Posts Tagged ‘Purgatory’

Two weeks to my book launch!

October 26th, 2016

You’re invited to help me celebrate the launching of my second book, Among the Lost!  Yay!  It’s on November 10, 2016, from 5:00 to 6:00 p.m. at Bridgeside Books, 29 Stowe Street, Waterbury.  I’ll read from it, answer questions, sign copies.  There will be refreshments at the reading and next door at Stowe Street Café.  Please feel free to pass this invitation along to others!  Here’s an excerpt from the publisher’s description of the book:


Among the Lost: In Dante’s Wake Book 2

Among the Lost, set in the modern American rust belt, is a meditation drawn from Dante’s Purgatorio.  To Dante, Purgatory was the mountain where souls not damned went after death to cleanse themselves of sin in preparation for entering Paradise.  What, Steinzor asks, are we preparing ourselves for, having lost the fear of hell and the hope of heaven, in the course of our daily urban existence?  And whatever that is, how do we go about preparing for it?.






Praise for Among the Lost

What a magnificent ascension Seth Steinzor is achieving. Having embarked on a latter-day retelling of the Divine Comedy, he has already descended into the Inferno and has now risen to the peak of Mount Purgatory, regaling us along the way with apt parallels to Dante’s infernal and purgatorial people, places, and purposes. We are indeed fortunate to have Steinzor following Dante’s footsteps.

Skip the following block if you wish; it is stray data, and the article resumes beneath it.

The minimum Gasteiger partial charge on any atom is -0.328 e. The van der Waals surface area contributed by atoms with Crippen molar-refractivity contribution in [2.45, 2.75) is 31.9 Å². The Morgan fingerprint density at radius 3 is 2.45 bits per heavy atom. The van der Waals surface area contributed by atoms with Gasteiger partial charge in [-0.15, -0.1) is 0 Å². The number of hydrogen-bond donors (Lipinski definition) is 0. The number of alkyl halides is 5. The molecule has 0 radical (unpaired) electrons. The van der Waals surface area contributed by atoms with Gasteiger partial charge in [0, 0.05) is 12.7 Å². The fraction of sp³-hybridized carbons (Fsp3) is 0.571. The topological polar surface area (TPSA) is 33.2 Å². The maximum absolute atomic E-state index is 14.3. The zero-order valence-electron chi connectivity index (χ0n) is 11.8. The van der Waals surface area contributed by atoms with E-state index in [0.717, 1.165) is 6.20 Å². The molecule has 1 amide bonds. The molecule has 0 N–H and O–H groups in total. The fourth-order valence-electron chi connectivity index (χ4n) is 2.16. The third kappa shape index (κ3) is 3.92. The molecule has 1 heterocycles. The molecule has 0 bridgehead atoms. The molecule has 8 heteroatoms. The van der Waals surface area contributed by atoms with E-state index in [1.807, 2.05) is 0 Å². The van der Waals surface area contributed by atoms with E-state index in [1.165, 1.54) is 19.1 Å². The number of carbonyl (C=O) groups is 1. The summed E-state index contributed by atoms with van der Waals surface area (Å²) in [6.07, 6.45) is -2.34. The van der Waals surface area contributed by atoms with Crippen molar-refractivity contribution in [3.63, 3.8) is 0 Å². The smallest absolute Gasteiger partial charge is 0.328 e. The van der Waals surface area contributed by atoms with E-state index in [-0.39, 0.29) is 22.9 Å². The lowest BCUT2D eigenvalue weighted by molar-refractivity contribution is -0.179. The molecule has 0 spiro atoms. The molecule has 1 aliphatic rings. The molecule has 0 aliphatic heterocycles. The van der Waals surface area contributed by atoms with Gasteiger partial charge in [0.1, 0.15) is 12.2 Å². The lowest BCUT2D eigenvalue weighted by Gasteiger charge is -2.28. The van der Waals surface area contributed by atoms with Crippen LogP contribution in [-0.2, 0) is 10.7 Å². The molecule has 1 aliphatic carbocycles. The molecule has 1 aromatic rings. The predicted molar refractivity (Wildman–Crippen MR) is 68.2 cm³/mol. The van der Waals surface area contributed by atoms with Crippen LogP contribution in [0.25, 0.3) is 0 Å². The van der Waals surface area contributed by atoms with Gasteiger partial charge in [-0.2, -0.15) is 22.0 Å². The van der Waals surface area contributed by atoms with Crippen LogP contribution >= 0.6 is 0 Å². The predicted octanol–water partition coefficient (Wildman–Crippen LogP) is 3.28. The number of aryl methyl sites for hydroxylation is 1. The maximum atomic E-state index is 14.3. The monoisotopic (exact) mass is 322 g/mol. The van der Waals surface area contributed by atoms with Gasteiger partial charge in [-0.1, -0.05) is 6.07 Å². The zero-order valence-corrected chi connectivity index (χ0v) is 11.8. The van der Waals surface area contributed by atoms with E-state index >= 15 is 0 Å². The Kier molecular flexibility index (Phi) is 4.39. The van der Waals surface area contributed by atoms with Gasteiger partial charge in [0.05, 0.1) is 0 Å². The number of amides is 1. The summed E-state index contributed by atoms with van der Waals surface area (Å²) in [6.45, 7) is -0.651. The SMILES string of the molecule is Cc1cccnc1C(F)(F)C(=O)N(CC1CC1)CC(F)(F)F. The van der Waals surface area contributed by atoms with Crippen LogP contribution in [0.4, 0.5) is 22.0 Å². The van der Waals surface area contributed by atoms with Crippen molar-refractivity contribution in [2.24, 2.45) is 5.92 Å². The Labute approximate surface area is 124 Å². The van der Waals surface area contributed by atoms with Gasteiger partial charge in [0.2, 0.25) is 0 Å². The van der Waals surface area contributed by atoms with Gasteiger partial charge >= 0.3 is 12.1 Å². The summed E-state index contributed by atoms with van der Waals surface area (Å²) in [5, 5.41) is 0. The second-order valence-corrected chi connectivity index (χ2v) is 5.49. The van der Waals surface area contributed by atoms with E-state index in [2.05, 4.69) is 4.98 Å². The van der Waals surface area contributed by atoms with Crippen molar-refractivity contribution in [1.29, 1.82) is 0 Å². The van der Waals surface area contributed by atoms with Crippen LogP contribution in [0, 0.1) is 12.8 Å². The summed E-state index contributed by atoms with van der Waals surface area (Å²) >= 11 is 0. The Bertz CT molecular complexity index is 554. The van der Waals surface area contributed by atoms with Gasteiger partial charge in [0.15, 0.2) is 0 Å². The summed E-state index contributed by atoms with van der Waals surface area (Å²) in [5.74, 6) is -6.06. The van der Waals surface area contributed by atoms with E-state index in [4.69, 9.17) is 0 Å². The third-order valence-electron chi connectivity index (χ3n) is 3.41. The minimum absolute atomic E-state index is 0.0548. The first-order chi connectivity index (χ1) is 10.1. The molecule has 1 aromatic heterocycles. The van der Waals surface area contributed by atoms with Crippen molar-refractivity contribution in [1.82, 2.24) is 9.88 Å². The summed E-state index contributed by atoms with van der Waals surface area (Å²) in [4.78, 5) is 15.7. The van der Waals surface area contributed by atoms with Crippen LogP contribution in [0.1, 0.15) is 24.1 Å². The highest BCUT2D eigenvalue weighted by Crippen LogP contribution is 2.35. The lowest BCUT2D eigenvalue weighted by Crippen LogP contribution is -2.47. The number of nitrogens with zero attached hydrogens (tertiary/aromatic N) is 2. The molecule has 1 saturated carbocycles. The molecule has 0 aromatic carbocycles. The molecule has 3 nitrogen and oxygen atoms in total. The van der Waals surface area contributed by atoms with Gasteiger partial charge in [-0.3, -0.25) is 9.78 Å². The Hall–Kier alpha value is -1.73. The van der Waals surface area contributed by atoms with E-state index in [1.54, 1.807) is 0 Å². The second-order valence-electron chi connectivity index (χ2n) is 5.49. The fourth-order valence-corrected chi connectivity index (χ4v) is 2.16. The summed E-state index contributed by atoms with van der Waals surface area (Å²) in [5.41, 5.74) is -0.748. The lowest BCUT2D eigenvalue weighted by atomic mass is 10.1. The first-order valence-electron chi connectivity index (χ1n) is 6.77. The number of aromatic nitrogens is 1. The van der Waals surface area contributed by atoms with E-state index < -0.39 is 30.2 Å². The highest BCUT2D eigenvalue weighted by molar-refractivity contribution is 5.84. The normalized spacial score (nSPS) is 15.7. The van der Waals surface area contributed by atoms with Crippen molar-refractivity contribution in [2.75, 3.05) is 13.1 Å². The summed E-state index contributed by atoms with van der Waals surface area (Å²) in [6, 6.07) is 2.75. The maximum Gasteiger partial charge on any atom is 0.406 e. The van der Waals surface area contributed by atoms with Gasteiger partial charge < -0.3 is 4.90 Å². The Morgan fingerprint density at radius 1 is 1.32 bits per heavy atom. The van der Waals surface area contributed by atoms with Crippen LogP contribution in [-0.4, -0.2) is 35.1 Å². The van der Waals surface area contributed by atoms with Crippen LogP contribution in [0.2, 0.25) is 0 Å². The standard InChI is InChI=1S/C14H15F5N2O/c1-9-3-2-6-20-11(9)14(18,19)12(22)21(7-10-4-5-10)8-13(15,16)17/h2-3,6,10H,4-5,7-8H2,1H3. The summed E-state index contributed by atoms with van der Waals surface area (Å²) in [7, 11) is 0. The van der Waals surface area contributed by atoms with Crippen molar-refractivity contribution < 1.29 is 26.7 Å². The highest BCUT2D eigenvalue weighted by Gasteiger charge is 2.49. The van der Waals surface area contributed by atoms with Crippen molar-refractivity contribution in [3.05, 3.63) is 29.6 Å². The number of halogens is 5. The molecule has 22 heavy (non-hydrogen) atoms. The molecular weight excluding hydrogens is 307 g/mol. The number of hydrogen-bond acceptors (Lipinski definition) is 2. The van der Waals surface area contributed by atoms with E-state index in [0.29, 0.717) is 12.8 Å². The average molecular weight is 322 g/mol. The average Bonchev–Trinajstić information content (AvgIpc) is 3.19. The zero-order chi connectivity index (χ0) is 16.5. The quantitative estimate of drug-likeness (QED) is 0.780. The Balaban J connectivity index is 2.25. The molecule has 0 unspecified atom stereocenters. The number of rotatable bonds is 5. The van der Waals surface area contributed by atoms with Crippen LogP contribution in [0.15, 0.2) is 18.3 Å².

—Rennie McQuilkin, Connecticut Poet Laureate


A Modest Jeremiad – America, Vermont and Purgatory

August 22nd, 2010

Having re-visited Dante’s Inferno in To Join the Lost, I am now engaged in re-visiting his Purgatorio.  Purgatory was the mountain Dante climbed after leaving hell, on which the souls of those whose sins had not disqualified them for salvation were purged and cured and made ready for heaven.  In my vision, the mountain has been flattened and replaced with a Rust Belt-ish city full of ambiguities, dreariness, and occasional flashes of ruinous beauty.  Unlike those in Dante’s vision, the souls in my City of Purgatory have no idea why they are there and grope uncertainly for whatever degree of tikkun may be available to them.

Once a month I attend an “open mike” poetry reading group at the Flynndog in Burlington, and usually I read something from the work in progress, discovering how it sounds in front of an audience.  It’s a great way of focusing on what needs revision, and how much.  This month, I got some warm applause for the following exerpt.

The action takes place in late August, 2005.  The character known as me has just come away from an encounter with a group of pro-life protesters outside an abortion clinic.  I have He has been walking along the road, lost in thoughts about the protesters:

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